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Regulation and Compliance > Federal Regulation > SEC

SEC Orders Investment Firm Owner to Pay $1.2M Over Ponzi Scheme

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What You Need to Know

  • Ann Vick fraudulently raised about $3.2 million from almost two dozen investors for a pooled investment fund, the SEC says.
  • She told them she was a successful options trader and promised huge returns, the SEC says.
  • She has agreed to pay disgorgement of $570,150, prejudgment interest of $27,929, and a civil penalty of $570,150.

The Securities and Exchange Commission has ordered an investment advisor to pay $1.2 million for fraudulently raising about $3.2 million from almost two dozen investors for a pooled investment fund of which she is the sole owner.

In a complaint filed Monday in U.S. District Court for the District of Colorado, the SEC alleged that from August 2018 through January 2021, Ann M. Vick, 59, of Mead, Colorado, represented herself to investors as a consistently successful options trader and promised them huge investment returns. In addition to serving as owner of AMV Investments, she owns a chain of restaurants in Colorado, according to the complaint.

Vick’s options trading, however, resulted in a volatile mix of gains and losses, and she never generated the consistent profits needed to pay investors the returns she promised them, the SEC alleged.

After suffering significant trading losses in early 2020, Vick started making “Ponzi-like” payments to investors and misappropriated about $570,150 of investor funds, the SEC alleged.

“Vick engaged in several fraudulent and deceptive acts that operated as a fraud and deceit on investors,” the complaint stated. “In addition to false and misleading representations,” she “acted knowingly or recklessly, and negligently, in engaging in the fraudulent and deceptive conduct,” the complaint alleged.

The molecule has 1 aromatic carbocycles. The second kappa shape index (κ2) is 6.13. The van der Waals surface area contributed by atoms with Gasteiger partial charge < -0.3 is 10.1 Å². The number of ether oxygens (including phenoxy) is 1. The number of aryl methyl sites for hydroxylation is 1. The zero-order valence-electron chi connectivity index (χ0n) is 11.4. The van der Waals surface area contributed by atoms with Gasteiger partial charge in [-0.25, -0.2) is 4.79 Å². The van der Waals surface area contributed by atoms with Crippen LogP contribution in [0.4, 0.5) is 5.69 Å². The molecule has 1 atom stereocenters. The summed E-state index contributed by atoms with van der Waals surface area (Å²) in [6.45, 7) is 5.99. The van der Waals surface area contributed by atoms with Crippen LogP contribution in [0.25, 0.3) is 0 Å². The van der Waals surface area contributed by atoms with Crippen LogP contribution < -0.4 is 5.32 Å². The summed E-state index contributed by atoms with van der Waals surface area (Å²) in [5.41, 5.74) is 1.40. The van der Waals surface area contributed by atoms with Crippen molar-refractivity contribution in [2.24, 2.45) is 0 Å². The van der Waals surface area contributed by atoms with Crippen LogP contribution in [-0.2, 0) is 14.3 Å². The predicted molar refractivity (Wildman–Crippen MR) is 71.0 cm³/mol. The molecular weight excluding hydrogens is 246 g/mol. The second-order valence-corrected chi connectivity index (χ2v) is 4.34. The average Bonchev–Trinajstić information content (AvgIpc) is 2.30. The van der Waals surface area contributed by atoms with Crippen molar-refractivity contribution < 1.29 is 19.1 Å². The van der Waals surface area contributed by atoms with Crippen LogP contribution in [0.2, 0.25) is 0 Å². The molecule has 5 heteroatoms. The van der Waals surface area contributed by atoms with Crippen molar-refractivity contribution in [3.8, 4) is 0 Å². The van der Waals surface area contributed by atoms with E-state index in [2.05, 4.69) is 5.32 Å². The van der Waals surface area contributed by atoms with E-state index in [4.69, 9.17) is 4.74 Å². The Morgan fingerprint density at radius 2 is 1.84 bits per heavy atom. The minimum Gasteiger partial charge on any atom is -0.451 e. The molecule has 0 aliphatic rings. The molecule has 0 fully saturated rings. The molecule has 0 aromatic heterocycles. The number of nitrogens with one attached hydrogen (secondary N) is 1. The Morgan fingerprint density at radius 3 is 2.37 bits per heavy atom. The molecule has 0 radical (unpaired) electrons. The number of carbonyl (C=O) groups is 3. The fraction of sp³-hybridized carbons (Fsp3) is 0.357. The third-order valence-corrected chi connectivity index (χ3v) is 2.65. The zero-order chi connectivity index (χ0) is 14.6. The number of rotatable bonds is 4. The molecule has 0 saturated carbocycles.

The complaint charged Vick with violating the antifraud provisions of Section 17(a) of the Securities Act of 1933, Section 10(b) of the Securities Exchange Act of 1934, and Sections 206(1), 206(2), and 206(4) of the Investment Advisers Act of 1940.

Without admitting or denying the allegations in the SEC’s complaint, Vick consented to the entry of a judgment that permanently enjoins her from future violations of the charged provisions and from participating in the offer or sale of any securities.

Vick also agreed to pay disgorgement of $570,150 and prejudgment interest of $27,929, and to pay a civil penalty of $570,150, according to the SEC. Vick also agreed to be prohibited from acting as an officer or director of any public company. The settlement was subject to court approval.

(Pictured: SEC headquarters in Washington; Photographer: Andrew Harrer/Bloomberg)


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